So, I didn't do that link yesterday, nor check specific facts. Sorry, but if it really gets to you, you are more than welcome to tell me so and spur me into action. If not, I'll remain complacently sure that a. no one has read it (apart from Benedict) or b. you have keenly looked up the information yourself.
You know how it is, when a small mistake or omission causes, not only extra work for yourself, but makes you feel foolish too? Mm, well, I forgot to sign a letter before taking it to have 400 copies made. So I spent an hour (ish, I wasn't counting) signing them individually. Fortunately, I had the company of two friends who were folding papers and putting them into envelopes and so, once they had stopped laughing at me, we chatted animatedly and amicably.
Last Friday, greengrocer son Al added another string to his bow. The next village, which is the best place in the world to live if you want friends, has set up a Friday evening market. It is a place that is small in population and wide-ranging in area, which has lost, over the years, its school, pub and shop (all of them gone at least 15 years) but still has a fabulous community spirit, due to the work put in by the people who live there. They are not at all insular, newcomers or non-inhabitants are as welcome as those who have always lived there, and they have a Friday evening social club at the village hall, which has a bar and people licensed to run it.
So, on Friday evening, Dilly went to the shop, with the baby, while Al did his deliveries. He then went back, loaded his van, shut the shop and drove to the next-village hall. As it was a fine evening, they held the market outside, which had the advantage that he didn't need to unload, and everyone enjoyed their shopping, with plants, cakes, excellent meat from the village farm shop and Al's fruit & veg. And the bar, and a free barbecue to celebrate the occasion.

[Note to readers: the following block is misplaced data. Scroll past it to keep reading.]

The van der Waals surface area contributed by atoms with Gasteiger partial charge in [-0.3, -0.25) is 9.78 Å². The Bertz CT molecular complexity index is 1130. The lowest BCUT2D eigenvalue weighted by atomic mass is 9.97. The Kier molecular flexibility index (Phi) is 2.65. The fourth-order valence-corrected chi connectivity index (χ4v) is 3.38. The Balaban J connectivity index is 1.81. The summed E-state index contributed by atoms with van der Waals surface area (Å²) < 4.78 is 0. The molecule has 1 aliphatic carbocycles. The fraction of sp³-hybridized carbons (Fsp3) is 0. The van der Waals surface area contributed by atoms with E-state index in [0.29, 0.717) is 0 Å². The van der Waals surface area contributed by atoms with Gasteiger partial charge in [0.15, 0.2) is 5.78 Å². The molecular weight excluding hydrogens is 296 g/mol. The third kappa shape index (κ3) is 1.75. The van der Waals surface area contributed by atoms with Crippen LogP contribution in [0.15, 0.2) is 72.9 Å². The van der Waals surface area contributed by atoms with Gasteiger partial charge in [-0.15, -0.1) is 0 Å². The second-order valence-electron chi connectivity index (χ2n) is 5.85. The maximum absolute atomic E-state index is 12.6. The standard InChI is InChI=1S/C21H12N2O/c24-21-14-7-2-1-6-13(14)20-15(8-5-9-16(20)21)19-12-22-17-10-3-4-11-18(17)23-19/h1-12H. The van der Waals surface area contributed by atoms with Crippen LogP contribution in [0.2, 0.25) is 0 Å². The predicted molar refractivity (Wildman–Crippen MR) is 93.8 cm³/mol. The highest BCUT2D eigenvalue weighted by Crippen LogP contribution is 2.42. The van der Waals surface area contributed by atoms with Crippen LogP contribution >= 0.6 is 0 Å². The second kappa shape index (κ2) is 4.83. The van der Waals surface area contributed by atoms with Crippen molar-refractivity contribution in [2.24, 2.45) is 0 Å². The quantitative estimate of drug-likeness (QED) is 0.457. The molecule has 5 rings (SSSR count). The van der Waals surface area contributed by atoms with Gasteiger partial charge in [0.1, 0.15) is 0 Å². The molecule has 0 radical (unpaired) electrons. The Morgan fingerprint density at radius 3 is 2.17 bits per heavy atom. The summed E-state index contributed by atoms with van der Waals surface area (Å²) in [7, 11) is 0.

Al enjoyed it very much, and financially it was well worth while. But, by the time he had returned to the shop, unloaded, phoned in his order for the next day and returned home, he had put in a 14-hour day, with the busiest day of the week to follow in a few hours. He has committed himself to a month's trial, but in how many places can you burn a candle before it starts to disintegrate? He already works over 50 hours every week at the shop, without taking paperwork or free home deliveries into account.
And, when English strawberries ripen next month, his busiest season of the year will start. He loves his job, isn't that fortunate.